Jun 02, 2020

Don’t Let Health Insurance Jargon Win: A Glossary

Let’s be honest – selecting your health benefits can be stressful. You begrudgingly open the open enrollment email from HR detailing your various insurance options, and your heart rate starts to increase as terms such as premium, annual deductible, copayment, co-insurance, out-of-pocket limit, prior authorization, drug formulary, explanation of benefits and non-network benefits fill your screen. While the most common response to this onslaught of insurance jargon is to shrug your shoulders and select the cheapest option, depending on your particular health situation, that could be a costly mistake.

In my experience, clients tend to underestimate the impact healthcare costs can have on successfully transitioning into retirement. Too many employees rush through the selection process and end up with a plan that has gaps and redundancies. Truth be told, if your healthcare plan isn’t in alignment with both your financial and medical needs, you could face tens of thousands of dollars in out-of-pocket expenses should the unexpected happen. It pays to be an informed healthcare consumer.

To help you navigate your company’s health insurance options, we created a simple resource that defines the terms you need to be familiar with and provides helpful tips for selecting a plan.

Annual Deductible

What It Is

The amount you pay for healthcare services each plan year before insurance coverage begins. For example, if you have an annual deductible of $2,000 and incur $2,500 of covered healthcare expenses in a year, you must first satisfy your deductible ($2,000) before your insurance company pays its share ($500). Generally speaking, the higher the annual deductible, the lower the monthly premium, which we’ll address below. (This amount does not apply toward free preventative care services.)

 What You Should Know

First, before selecting a plan, take a look at how much you’ve spent on healthcare in the past few years and if those expenses are likely to recur. If you consistently experience high medical expenses, you might be better served by a plan with a lower annual deductible. However you decide to approach your healthcare costs, you and your Financial Advisor should account for that guaranteed annual cost.

Also, if your family is covered by your employer’s health insurance, pay attention to the difference between an individual deductible and a family deductible. The individual deductible is an amount that applies to each person separately. The family deductible applies to the total costs incurred by all members covered under the policy. The good news is that most insurance policies do not require you to meet all the individual deductibles in addition to the family deductible: If one member of the family incurs healthcare costs that exceed the family deductible, the other family members typically do not need to meet their individual deductibles before the insurance company begins to pay its share.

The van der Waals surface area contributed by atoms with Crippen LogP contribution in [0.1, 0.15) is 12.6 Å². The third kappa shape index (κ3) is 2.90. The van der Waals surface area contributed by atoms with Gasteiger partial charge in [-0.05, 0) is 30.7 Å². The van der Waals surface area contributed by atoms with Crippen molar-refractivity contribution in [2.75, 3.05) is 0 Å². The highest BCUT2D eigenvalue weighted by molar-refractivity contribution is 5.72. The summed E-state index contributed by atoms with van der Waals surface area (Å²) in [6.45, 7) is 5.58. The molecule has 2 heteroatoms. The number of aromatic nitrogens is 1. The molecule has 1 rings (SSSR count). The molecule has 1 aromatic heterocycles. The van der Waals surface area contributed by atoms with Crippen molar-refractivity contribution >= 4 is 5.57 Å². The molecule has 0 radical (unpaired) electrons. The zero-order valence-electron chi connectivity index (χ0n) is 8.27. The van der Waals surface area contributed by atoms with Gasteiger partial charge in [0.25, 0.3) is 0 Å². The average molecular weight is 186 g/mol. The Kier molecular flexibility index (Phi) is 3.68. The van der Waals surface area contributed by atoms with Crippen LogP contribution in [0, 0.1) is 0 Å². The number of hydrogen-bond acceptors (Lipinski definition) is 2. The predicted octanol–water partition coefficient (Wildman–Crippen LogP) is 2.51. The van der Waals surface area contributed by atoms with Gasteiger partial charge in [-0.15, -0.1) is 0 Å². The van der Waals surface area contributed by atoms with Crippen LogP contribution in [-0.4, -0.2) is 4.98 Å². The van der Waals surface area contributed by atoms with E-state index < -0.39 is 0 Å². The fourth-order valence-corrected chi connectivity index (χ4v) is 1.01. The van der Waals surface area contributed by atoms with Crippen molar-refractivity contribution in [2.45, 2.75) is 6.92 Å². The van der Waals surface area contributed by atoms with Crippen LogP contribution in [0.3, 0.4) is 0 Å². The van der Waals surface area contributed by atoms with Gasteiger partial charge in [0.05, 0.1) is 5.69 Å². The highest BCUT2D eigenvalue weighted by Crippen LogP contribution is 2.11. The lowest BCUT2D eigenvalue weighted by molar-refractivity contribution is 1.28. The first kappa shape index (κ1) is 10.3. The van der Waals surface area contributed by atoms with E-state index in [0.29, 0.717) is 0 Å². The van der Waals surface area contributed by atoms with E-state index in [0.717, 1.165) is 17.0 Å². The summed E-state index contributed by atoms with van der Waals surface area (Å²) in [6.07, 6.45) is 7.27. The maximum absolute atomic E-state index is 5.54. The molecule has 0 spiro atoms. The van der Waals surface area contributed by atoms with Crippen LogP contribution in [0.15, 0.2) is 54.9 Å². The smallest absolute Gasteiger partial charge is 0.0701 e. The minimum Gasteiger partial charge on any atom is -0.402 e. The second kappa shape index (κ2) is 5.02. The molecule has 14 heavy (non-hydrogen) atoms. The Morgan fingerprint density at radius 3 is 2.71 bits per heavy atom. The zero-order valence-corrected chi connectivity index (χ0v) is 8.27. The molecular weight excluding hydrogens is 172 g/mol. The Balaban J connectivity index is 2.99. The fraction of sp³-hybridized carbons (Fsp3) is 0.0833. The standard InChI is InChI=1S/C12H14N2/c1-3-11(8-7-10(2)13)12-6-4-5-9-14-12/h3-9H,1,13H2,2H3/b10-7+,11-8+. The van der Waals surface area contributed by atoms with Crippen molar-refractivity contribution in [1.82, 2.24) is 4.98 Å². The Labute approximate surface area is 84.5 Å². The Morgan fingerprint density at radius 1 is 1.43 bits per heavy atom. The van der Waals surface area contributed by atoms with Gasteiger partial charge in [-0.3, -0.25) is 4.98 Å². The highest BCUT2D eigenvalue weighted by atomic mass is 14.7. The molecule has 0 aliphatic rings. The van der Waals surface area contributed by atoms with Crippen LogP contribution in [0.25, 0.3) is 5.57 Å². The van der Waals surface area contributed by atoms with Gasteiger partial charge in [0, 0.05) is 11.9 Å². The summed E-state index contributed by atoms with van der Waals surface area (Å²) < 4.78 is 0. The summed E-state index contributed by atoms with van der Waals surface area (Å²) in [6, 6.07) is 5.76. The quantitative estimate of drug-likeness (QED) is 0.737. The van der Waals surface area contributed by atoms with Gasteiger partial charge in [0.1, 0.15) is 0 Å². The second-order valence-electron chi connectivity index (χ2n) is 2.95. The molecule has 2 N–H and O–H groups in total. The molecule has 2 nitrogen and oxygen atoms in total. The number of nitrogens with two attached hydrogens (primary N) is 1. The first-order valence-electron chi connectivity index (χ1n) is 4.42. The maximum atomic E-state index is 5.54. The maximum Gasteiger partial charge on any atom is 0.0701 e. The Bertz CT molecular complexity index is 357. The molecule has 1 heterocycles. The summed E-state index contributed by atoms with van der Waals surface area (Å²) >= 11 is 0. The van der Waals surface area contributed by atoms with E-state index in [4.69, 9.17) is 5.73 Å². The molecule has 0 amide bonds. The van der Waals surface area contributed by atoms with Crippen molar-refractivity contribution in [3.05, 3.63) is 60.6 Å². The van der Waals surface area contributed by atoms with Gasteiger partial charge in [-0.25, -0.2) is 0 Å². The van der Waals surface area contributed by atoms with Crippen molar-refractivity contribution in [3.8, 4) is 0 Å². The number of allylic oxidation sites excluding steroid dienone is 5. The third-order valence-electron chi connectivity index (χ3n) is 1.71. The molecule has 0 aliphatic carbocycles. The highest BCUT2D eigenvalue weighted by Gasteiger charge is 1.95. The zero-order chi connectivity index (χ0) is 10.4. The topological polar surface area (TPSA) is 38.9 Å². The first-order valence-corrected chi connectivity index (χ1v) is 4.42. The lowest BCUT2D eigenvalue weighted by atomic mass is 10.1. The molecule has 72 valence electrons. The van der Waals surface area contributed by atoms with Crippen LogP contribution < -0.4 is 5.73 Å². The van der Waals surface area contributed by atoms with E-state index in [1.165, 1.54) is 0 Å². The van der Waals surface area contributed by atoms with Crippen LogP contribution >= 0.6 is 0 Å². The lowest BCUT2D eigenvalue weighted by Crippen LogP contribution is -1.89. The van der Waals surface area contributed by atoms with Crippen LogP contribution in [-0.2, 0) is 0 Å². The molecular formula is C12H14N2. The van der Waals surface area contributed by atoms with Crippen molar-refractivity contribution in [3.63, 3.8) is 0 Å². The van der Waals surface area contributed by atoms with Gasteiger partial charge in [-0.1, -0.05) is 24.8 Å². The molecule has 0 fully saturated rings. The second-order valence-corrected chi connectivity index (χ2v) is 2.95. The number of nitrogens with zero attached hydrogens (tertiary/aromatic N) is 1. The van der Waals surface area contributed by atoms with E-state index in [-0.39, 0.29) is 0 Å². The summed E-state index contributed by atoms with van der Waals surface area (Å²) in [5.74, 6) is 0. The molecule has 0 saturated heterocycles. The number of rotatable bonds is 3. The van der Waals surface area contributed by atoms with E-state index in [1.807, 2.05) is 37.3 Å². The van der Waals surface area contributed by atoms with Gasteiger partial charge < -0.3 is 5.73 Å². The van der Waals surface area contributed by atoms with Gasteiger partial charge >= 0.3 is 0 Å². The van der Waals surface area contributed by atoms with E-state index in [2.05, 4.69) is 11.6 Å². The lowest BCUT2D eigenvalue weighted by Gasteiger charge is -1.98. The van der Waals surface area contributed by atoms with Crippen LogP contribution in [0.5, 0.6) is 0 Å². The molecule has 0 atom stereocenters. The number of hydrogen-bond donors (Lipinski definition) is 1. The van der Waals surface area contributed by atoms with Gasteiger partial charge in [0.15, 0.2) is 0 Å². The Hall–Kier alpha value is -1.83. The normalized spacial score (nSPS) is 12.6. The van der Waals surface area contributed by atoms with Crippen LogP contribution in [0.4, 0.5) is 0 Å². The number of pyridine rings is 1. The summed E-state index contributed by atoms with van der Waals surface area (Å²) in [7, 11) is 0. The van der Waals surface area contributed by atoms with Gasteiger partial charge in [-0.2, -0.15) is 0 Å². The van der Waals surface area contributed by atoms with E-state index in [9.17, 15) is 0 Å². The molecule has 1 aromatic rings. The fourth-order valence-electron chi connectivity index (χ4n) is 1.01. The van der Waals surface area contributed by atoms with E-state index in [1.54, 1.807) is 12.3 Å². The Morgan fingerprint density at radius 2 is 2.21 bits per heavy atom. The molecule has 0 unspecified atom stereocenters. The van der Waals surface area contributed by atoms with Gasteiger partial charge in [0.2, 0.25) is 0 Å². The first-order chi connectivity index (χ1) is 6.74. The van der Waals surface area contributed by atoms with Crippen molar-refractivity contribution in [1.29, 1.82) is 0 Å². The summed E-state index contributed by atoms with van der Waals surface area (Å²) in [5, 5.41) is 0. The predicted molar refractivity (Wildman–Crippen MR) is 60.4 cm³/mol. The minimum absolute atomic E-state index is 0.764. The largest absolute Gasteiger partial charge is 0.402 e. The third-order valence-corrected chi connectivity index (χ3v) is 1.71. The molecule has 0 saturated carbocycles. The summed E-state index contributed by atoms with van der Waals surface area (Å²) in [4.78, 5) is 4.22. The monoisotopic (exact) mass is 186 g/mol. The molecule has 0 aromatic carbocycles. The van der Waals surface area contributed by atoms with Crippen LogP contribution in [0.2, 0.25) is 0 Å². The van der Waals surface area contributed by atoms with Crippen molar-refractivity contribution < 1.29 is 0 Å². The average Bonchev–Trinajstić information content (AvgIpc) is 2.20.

Along those lines, as much as possible try to bunch your non-emergency medical services into one plan year. For example, let’s say you’re reaching the end of the year, have not spent any of the deductible amount and require non-emergency medical services. If you undergo that procedure, you will pay your annual deductible – only to see the plan renew one month later and the deductible start over at $0. If you can wait until the next plan year, you can meet next year’s deductible and not have to worry about for the rest of that year. (The converse is also true: If you’re reaching the end of a plan year and have already met your deductible, try to move up any healthcare services into the current year.)


What It Is

Co-insurance is your share of the costs of a covered health care service, typically calculated as a percentage of the total amount.

What You Should Know

Just because you have met your deductible does not mean that your health insurance kicks in at 100% – you still have to pay the co-insurance amount until you’ve reached your out-of-pocket limit. For example, if your health insurance plan has 20% co-insurance, you will be responsible for paying 20% of the medical bill until you reach your out-of-pocket maximum. Unlike the deductible, where you pay 100% of the costs outright, co-insurance means that you will now share the cost of healthcare with your insurance provider until you hit your out-of-pocket limit.